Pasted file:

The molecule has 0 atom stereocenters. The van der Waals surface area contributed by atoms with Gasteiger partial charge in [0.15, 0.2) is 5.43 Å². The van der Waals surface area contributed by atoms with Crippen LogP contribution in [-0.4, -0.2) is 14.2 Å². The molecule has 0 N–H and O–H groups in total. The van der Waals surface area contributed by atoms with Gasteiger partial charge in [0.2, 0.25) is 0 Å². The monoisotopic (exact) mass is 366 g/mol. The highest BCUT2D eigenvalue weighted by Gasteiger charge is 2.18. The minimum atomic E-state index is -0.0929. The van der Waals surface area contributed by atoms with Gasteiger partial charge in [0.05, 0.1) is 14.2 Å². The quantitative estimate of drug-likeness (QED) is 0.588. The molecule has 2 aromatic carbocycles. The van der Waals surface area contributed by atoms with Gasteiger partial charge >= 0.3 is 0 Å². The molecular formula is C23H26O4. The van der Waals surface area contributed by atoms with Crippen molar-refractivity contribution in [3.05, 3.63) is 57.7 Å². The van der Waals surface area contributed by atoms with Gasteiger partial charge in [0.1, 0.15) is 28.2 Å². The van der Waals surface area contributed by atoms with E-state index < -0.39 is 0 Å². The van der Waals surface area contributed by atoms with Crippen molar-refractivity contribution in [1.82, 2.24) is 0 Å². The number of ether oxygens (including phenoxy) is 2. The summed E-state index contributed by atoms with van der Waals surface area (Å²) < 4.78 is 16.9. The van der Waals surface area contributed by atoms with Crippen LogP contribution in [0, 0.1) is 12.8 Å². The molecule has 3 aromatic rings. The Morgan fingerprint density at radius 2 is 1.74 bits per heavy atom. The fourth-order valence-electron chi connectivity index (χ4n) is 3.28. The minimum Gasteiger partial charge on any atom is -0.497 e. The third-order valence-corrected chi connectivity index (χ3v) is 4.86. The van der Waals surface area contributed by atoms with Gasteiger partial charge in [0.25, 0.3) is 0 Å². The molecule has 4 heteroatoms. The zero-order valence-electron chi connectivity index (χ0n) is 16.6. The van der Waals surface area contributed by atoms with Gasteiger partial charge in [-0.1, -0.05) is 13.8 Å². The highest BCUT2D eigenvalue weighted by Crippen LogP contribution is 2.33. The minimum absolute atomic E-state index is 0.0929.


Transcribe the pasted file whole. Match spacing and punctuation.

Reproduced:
The molecule has 0 atom stereocenters. The van der Waals surface area contributed by atoms with Gasteiger partial charge in [0.15, 0.2) is 5.43 Å². The van der Waals surface area contributed by atoms with Crippen LogP contribution in [-0.4, -0.2) is 14.2 Å². The molecule has 0 N–H and O–H groups in total. The van der Waals surface area contributed by atoms with Gasteiger partial charge in [0.2, 0.25) is 0 Å². The monoisotopic (exact) mass is 366 g/mol. The highest BCUT2D eigenvalue weighted by Gasteiger charge is 2.18. The minimum atomic E-state index is -0.0929. The van der Waals surface area contributed by atoms with Gasteiger partial charge in [0.05, 0.1) is 14.2 Å². The quantitative estimate of drug-likeness (QED) is 0.588. The molecule has 2 aromatic carbocycles. The van der Waals surface area contributed by atoms with Gasteiger partial charge >= 0.3 is 0 Å². The molecular formula is C23H26O4. The van der Waals surface area contributed by atoms with Crippen molar-refractivity contribution in [3.05, 3.63) is 57.7 Å². The van der Waals surface area contributed by atoms with Gasteiger partial charge in [0.1, 0.15) is 28.2 Å². The van der Waals surface area contributed by atoms with E-state index < -0.39 is 0 Å². The van der Waals surface area contributed by atoms with Crippen molar-refractivity contribution in [1.82, 2.24) is 0 Å². The number of ether oxygens (including phenoxy) is 2. The summed E-state index contributed by atoms with van der Waals surface area (Å²) < 4.78 is 16.9. The van der Waals surface area contributed by atoms with Crippen LogP contribution in [0, 0.1) is 12.8 Å². The molecule has 3 aromatic rings. The Morgan fingerprint density at radius 2 is 1.74 bits per heavy atom. The fourth-order valence-electron chi connectivity index (χ4n) is 3.28. The minimum Gasteiger partial charge on any atom is -0.497 e. The third-order valence-corrected chi connectivity index (χ3v) is 4.86. The van der Waals surface area contributed by atoms with Gasteiger partial charge in [0.25, 0.3) is 0 Å². The molecule has 4 heteroatoms. The zero-order valence-electron chi connectivity index (χ0n) is 16.6. The van der Waals surface area contributed by atoms with Gasteiger partial charge in [-0.1, -0.05) is 13.8 Å². The highest BCUT2D eigenvalue weighted by Crippen LogP contribution is 2.33. The minimum absolute atomic E-state index is 0.0929.